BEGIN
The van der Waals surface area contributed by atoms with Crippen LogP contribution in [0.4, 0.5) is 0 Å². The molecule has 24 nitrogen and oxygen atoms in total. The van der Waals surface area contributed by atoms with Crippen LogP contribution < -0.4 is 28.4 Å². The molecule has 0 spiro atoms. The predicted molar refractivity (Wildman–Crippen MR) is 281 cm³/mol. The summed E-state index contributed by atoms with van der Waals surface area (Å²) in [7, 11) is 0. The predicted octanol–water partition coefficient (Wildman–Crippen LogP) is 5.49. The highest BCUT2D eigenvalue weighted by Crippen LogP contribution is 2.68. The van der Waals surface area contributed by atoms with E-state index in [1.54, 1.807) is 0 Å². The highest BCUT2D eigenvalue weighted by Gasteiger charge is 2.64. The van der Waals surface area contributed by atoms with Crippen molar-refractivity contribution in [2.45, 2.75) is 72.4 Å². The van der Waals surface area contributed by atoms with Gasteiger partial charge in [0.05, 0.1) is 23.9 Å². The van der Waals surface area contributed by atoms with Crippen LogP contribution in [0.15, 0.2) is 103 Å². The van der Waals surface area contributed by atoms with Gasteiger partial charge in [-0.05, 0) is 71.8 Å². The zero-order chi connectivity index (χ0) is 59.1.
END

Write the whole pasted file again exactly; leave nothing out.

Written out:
The van der Waals surface area contributed by atoms with Crippen LogP contribution in [0.4, 0.5) is 0 Å². The molecule has 24 nitrogen and oxygen atoms in total. The van der Waals surface area contributed by atoms with Crippen LogP contribution < -0.4 is 28.4 Å². The molecule has 0 spiro atoms. The predicted molar refractivity (Wildman–Crippen MR) is 281 cm³/mol. The summed E-state index contributed by atoms with van der Waals surface area (Å²) in [7, 11) is 0. The predicted octanol–water partition coefficient (Wildman–Crippen LogP) is 5.49. The highest BCUT2D eigenvalue weighted by Crippen LogP contribution is 2.68. The van der Waals surface area contributed by atoms with E-state index in [1.54, 1.807) is 0 Å². The highest BCUT2D eigenvalue weighted by Gasteiger charge is 2.64. The van der Waals surface area contributed by atoms with Crippen molar-refractivity contribution in [2.45, 2.75) is 72.4 Å². The van der Waals surface area contributed by atoms with Gasteiger partial charge in [0.05, 0.1) is 23.9 Å². The van der Waals surface area contributed by atoms with Crippen LogP contribution in [0.15, 0.2) is 103 Å². The van der Waals surface area contributed by atoms with Gasteiger partial charge in [-0.05, 0) is 71.8 Å². The zero-order chi connectivity index (χ0) is 59.1.